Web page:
You are using an outdated browser.
Please upgrade your browser
and improve your visit to our site.
Skip Navigation

Martin Baron's Plan to Save The Washington Post

Martin Baron, the incoming executive editor of The Washington Post, is bespectacled and scruffily bearded, a nice Jewish boy from Tampa and an itinerant survivor of America’s imploding newspaper industry. For the past eleven and a half years, he has edited the Boston Globe. Before that, he was editor of the Miami Herald. He also was editor of the Orange County edition of the Los Angeles Times, as well as that paper’s business editor. He did a stint as night editor of The New York Times, but has never had a posting outside the U.S.

The Post figures to be his stiffest challenge yet. “There’s a perception it’s not the paper it was,” notes Peter Baker, White House correspondent for The New York Times, who grew up in the Washington area and worked at the Post for twenty years. “But Marty Baron has the chance to change that.”

As things stand, the Post, suffused with nostalgia for the Ben Bradlee-Len Downie glamour years, has insufficient means to accomplish vaguely-focused ends. The Post Co.’s newspaper division, dominated by its flagship paper, lost $56.3 million in the first nine months of 2012, double the loss for the same period in 2011. A steadily shrinking Post newsroom is apt to shrink more.

“It’s probable that that will happen,” Baron conceded to me in a recent conversation at the Globe (he starts at the Post on Jan. 2).

Still, even a downsized Post is apt to remain the single biggest journalistic presence in the Washington area. Baron’s past successes suggest a specific rescue plan. In our conversation, Baron was for the most part unforthcoming as to his vision for the newspaper, with one telling exception—Metro coverage. Baron believes passionately in hard-hitting coverage of local communities, as exemplified by the Globe’s Pulitzer-Prize winning expose of the Catholic Church’s cover up of sexual abuse by Boston-area priests. At the budget-crunched Globe, he shuttered all foreign bureaus to devote greater focus and energy to the “central” mission of covering Greater Boston. This past April, Baron wrote a letter to the editor of The New York Times—which was “a little weird,” he now concedes, because the Times Company owns the Globe—to take Times media reporter David Carr to task for a column suggesting that metro-oriented newspapers were irrelevant.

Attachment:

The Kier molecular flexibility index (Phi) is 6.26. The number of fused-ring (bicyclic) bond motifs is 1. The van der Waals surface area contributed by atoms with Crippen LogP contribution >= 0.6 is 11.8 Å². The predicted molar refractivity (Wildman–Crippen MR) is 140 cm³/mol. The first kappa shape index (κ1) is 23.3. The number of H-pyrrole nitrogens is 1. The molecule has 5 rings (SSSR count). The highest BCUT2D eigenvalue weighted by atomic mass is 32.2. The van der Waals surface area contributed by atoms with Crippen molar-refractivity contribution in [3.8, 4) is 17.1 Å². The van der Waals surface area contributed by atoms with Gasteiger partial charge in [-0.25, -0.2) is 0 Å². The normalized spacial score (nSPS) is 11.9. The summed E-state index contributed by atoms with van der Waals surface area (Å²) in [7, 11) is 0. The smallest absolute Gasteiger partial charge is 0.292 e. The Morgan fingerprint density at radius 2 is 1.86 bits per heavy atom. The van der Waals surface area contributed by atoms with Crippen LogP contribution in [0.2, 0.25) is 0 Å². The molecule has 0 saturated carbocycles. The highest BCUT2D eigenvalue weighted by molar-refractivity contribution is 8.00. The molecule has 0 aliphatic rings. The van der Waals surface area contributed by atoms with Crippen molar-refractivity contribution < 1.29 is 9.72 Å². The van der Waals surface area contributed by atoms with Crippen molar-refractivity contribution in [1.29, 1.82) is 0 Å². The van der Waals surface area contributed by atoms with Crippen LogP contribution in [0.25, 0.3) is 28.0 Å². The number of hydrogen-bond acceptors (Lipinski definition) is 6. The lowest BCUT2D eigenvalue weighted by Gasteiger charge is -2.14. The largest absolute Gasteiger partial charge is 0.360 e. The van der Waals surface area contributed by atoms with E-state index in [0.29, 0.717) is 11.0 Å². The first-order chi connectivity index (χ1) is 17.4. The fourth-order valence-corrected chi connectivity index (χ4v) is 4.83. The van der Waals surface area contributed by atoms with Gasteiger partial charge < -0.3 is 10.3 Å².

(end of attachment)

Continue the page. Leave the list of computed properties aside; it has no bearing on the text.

Baron is still pissed off at Carr for that column: “Frankly, I found what he said offensive,” Baron told me. “I don’t think for a minute that local journalism is a lesser form of journalism than coverage of national affairs or world affairs.” And that goes, he made clear, for the Washington area—with an appetite for coverage of local issues as strong as it is in the rest of America, even though the region is, uniquely, the seat of the nation’s capital.

“Does the Post have a mission for covering those kind of stories? Absolutely. I think it does. Can more be done? I hope so.”


The Boston Globe-ization of The Washington Post? Why not. Baron’s arrival is, or least ought to be, an opportunity for the Post to revalue its regional franchise for what it is: the paper’s principal source of strength in a ferociously competitive national and global media environment.

Greater Washington is more textured and more journalistically inviting, than ever. Over the last several decades, the restaurant scene has exploded; intellectual life has become more vibrant; the “suburbs” have stretched into Virginia horse country; a bio-tech cluster has cropped up around the National Institutes of Health in Maryland; the black middle class has put down deep roots in Prince George's County; and Northern Virginia, a kind of metropolis of its own, has become one of the nation’s “swing” political districts. Washington D.C. and its Maryland and Virginia suburbs now rank as the nation’s most affluent metropolis, ahead of the San Jose-Sunnyvale-Santa Clara area, with a median household income of nearly $87,000. Fortunes have been made—and squandered—in go-go areas like real estate. The area offers “great turf for investigative journalism,” Baron told me. “Look what’s happening in D.C. government”—with federal prosecutors now investigating the financing of the 2010 campaign of current Mayor Vincent C. Gray.